Fragility, resilience, complex identities are focus of art by 2 LA teens

Written by Lindsay Preston-Zappas

Minnie Lerner, left, has been collecting vintage lingerie and integrating it into her artwork. Arianna Louie, right, wants her artwork to help her community. Photos courtesy of Minnie Lerner and Arianna Louie.

This week, KCRW’s Young Creators Project is highlighting the work of two visual artists who spoke to Lindsay Preston-Zappas, founder and editor-in-chief of Contemporary Art Review Los Angeles.

Minnie Lerner is a 16-year-old lesbian, artist, poet, DJ, curator, copy editor, zinester, and postmodernist. Inspired by Riot Grrrl and grunge fashion, she has been collecting vintage lingerie and has recently been integrating it into her artwork. Her sculpture is a pink corset that has been ripped and shredded. It barely hangs together from a hanger, and is feebly embroidered with a bright pink thread that dangles with the bodice’s lacing. The piece evokes a powerful broken emotion — heightened by the symbolism achieved through the destruction of a clothing item that signifies female beauty, sexuality, and even subjugation. 

In our conversation, Lerner explained that when she made this artwork, she had been suffering from anorexia, yet somehow was able to turn to this piece for solace. At times, it was physically taxing to make, but she slowly continued. She said that the final result was “a piece so powerful and evocative of my pain [that others] understood it as a cry for help” — the piece was able to communicate the state she was in with those around her. Yet now, when she looks at the work, she sees her own strength. She says the sculpture “serves as a reminder of where I’ve been and how far I’ve come.”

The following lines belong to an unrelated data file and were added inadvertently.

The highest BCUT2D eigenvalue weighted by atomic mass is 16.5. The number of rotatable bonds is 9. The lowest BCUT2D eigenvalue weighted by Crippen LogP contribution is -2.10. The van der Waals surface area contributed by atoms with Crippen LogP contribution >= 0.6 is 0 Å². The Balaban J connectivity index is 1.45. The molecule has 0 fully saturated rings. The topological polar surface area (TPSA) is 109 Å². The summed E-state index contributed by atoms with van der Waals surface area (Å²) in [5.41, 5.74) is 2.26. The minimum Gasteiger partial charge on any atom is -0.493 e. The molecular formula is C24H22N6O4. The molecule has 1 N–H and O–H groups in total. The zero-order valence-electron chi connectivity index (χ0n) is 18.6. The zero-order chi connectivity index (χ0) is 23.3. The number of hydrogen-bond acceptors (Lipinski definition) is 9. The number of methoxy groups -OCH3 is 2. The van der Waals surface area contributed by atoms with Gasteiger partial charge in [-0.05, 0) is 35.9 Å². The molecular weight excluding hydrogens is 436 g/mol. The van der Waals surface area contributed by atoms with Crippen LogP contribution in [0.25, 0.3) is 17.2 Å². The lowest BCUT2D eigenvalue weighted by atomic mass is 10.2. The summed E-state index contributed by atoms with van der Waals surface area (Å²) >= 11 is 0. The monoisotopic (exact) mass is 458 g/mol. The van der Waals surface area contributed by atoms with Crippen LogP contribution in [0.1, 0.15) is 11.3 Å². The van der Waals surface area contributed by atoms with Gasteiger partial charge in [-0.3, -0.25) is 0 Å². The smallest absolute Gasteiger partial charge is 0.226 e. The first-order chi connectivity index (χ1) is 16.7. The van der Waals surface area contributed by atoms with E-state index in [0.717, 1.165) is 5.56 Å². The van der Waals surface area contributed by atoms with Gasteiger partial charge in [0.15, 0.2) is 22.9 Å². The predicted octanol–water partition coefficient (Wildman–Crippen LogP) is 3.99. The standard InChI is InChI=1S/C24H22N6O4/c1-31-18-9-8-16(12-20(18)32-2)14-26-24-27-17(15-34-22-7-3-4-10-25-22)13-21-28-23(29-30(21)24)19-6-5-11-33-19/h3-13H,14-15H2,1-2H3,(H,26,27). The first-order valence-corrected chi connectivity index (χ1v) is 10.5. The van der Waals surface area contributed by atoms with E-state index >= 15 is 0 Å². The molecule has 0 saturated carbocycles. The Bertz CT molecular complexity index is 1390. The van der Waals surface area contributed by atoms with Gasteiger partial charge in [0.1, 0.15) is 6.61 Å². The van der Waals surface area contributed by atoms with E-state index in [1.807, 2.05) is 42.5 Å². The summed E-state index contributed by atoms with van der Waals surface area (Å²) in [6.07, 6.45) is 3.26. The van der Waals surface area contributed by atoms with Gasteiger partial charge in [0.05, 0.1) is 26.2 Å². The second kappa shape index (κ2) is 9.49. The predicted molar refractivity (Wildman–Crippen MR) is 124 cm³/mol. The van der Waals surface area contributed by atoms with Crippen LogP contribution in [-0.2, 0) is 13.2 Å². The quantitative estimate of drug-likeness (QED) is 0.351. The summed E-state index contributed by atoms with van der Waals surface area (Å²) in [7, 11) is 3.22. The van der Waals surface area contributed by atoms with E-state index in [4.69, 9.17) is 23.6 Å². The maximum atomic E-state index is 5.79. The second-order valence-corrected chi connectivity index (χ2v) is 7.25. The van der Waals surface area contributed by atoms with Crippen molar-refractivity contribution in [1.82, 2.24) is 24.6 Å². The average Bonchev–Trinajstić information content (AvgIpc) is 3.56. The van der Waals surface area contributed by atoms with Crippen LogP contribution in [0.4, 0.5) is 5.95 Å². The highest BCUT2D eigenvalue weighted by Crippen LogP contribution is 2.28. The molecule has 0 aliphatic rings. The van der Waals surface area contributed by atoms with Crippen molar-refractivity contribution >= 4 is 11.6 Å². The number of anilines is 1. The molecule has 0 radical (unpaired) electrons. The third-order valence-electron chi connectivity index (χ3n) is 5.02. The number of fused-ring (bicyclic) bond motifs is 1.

Sixteen-year-old Chinese Korean American Arianna Louie makes art in many mediums but often gravitates towards painting. “I love to incorporate my cultures and my experiences into any medium of work but especially painting.” Her submission for Young Creators Project began as a self-portrait of her current 16-year-old self. Yet, Louie collaged an enlarged photograph of herself as a toddler over her painted face. The image is sliced in half, revealing her painted portrait below — in places, eyes, mouths and noses of her young and current self are doubled to express a fractured multiplicity.

Louie talks about her work as a reflection on the time and space between the two portraits, and the collage also speaks to the complexities of our inner worlds — each of our identities is unique and shaped by our family, experiences, and culture. In creating a piece that looked back at her former self, Louie’s work also speaks to the larger diaspora, and celebrates multiplicity. “Though I'm not sure what the future will bring to me,” Louie says, “I know that surely I want to work for my communities and use my art as a means to accomplish that.”